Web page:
I reviewed Five Rivers Meet on a Wooded Plain several years ago. At the conclusion of my review I opined ‘……I will be interested to see how he develops as novelist. If this first book is anything to go by then we are in for a treat.’ Treat is the operative word!
I love debut novels but I also enjoy seeing how a novelist develops in their subsequent works. I remember admiring the poetic prose from Five Rivers…. and that is another feature of the narrative style in this story. It’s expansive and evocative, allowing the reader to vicariously experience the various accounts and situations described in the book most palpably. There is a dreamlike, Kafkaesque quality to some of the sequences in the story. I’m not wishing to give anything away but the second character finds himself in a sequenced and almost dystopian time warp of diverse proportions. It’s compelling reading and you’re carried along in a crescendo of words and situations that almost leave you needing to come up for air.
In contrast, the female character has a less voluble tale to tell but in essence these two strangers meet in an hotel bar and begin to exchange their stories. If it sounds like Brief Encounter think again! Some salient details are deliberately enigmatic offering the reader an opportunity for open ended debates as to specific details, hints and suggestions but it’s sub text to a point and it’s only crucial to the plot if you want it to be! For example, we know the the lady is having ‘treatment’ but we aren’t told what. I found this an interesting device because the readers’ interpretation will be dependent on their own experience and sensitivity.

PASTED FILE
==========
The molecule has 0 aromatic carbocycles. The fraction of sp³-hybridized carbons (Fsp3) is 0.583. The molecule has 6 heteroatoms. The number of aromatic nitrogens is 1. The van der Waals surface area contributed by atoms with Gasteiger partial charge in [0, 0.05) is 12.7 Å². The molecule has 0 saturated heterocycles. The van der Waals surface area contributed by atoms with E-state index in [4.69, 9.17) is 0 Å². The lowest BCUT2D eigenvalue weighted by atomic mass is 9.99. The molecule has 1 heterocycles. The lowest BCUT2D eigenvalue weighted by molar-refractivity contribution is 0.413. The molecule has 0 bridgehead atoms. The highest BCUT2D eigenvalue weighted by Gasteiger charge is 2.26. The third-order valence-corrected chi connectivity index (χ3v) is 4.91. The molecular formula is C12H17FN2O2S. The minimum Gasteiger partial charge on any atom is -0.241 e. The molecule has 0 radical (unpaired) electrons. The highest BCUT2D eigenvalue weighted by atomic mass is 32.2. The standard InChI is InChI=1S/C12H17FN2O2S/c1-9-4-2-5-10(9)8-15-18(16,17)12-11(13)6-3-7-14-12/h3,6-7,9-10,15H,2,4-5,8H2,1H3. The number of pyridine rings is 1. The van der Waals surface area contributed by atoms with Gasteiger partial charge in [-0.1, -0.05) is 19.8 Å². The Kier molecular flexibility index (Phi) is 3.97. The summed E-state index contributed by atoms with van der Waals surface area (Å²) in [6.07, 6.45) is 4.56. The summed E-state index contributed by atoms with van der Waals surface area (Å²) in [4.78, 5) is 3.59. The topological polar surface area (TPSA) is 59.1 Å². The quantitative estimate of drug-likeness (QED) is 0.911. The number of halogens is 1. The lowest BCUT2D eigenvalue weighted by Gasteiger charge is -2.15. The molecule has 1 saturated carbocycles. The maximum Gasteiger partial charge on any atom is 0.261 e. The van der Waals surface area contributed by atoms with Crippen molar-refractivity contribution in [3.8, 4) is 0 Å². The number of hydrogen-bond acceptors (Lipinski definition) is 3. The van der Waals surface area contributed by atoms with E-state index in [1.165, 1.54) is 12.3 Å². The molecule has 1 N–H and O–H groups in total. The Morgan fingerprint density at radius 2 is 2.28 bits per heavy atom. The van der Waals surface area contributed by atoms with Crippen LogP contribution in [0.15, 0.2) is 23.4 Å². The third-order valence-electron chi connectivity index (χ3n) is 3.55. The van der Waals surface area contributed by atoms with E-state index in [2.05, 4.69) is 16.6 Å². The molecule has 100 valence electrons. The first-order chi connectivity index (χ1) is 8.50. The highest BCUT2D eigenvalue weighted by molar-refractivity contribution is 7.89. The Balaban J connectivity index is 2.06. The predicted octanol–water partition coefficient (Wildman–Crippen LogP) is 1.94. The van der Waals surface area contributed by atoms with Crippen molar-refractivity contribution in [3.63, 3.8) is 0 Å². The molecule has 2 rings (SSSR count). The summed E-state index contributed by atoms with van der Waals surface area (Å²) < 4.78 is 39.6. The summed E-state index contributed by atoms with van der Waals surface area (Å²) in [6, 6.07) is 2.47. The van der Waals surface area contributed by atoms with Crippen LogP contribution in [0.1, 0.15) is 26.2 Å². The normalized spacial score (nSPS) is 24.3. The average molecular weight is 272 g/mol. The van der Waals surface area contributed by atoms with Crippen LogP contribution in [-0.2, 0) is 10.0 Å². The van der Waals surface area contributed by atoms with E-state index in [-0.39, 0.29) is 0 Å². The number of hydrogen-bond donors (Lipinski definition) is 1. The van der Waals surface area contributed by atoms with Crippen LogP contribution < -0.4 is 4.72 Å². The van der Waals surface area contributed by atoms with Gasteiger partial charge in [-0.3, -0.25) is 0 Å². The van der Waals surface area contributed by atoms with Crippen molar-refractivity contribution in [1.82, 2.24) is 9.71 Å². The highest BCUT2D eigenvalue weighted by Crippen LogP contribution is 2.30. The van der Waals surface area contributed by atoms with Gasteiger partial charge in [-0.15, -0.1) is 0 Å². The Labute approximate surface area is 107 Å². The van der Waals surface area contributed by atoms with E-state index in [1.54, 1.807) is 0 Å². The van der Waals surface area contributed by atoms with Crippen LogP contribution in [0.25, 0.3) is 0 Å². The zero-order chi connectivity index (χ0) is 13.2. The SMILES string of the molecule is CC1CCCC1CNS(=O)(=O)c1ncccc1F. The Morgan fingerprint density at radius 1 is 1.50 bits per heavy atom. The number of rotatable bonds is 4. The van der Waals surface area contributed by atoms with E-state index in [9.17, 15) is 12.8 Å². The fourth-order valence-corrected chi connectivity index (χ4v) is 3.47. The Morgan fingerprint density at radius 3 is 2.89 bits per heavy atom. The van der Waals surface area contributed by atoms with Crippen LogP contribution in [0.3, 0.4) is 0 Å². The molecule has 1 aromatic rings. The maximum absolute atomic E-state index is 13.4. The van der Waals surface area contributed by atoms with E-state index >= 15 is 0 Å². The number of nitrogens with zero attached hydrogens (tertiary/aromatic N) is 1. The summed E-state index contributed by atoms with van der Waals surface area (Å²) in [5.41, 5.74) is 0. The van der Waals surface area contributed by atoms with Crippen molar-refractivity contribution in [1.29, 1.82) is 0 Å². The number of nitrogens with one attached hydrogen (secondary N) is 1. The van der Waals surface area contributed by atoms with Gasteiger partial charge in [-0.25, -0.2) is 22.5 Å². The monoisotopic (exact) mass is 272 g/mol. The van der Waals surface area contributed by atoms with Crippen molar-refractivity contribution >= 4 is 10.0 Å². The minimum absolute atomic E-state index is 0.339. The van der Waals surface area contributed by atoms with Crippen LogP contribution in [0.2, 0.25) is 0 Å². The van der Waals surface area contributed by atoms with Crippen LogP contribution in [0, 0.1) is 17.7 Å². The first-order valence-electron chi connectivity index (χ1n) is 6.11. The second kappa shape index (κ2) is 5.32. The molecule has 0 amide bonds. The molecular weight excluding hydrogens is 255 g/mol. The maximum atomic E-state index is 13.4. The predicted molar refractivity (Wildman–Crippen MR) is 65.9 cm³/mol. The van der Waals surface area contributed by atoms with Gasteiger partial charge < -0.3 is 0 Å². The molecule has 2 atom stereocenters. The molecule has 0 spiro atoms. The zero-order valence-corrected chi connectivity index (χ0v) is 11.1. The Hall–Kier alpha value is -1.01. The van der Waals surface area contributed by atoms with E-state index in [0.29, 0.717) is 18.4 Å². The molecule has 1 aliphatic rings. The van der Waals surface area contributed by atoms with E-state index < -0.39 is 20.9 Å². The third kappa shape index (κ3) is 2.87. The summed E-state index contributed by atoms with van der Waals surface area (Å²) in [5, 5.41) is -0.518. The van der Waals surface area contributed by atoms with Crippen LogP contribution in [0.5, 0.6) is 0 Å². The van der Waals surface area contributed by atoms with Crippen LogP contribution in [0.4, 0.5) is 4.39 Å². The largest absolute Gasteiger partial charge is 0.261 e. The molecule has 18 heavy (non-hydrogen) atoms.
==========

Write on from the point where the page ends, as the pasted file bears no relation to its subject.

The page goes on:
I came to a light bulb point where I believed I could see where the tale was headed. And I was correct in the broadest sense but the detail was not predictable. And the conclusion, again, hinted but did not state, of a potential optimism that was uplifting.
I found it to be a highly original story. Much of the narrative was unexpected and had that curious ability to throw the reader just a little off balance. Just two characters with their individual dialogues and I had a sense that Mr. Norris’s career as a playwright had influenced the work. I could even see an idea like this perhaps starting life as a potential two person script. It’s a compelling narrative that takes you into an other consciousness almost. In fact the book is referenced in the novel but it was like The Magic Faraway Tree – but for grown ups.
Although it weighs in at under two hundred pages it’s a perfect example of quality not quantity. For every word counts. And there are some delightful maxims to think about.
‘A little lesson buried in our memories for when we are ready to learn it.’
‘this is what no one understands. You can’t judge someone whose life you haven’t lived. You can’t judge anyone, not in the end, not really. Because you never know where they’re coming from, what standards they’re holding themselves to.’
As such a book like this is not easy to categorise if you’re wishing for a genre. Its themes are deep, although fundamentally it’s about love and all its complexities. And I suppose it is a love story, with aspects of a modern fairy tale even. But let’s throw away our need to label and define. Just go and read the book!
Gill Chedgey 4/5
The Vanishing Hours by Barney Norris
Doubleday 9780857525710 hbk Jul 2019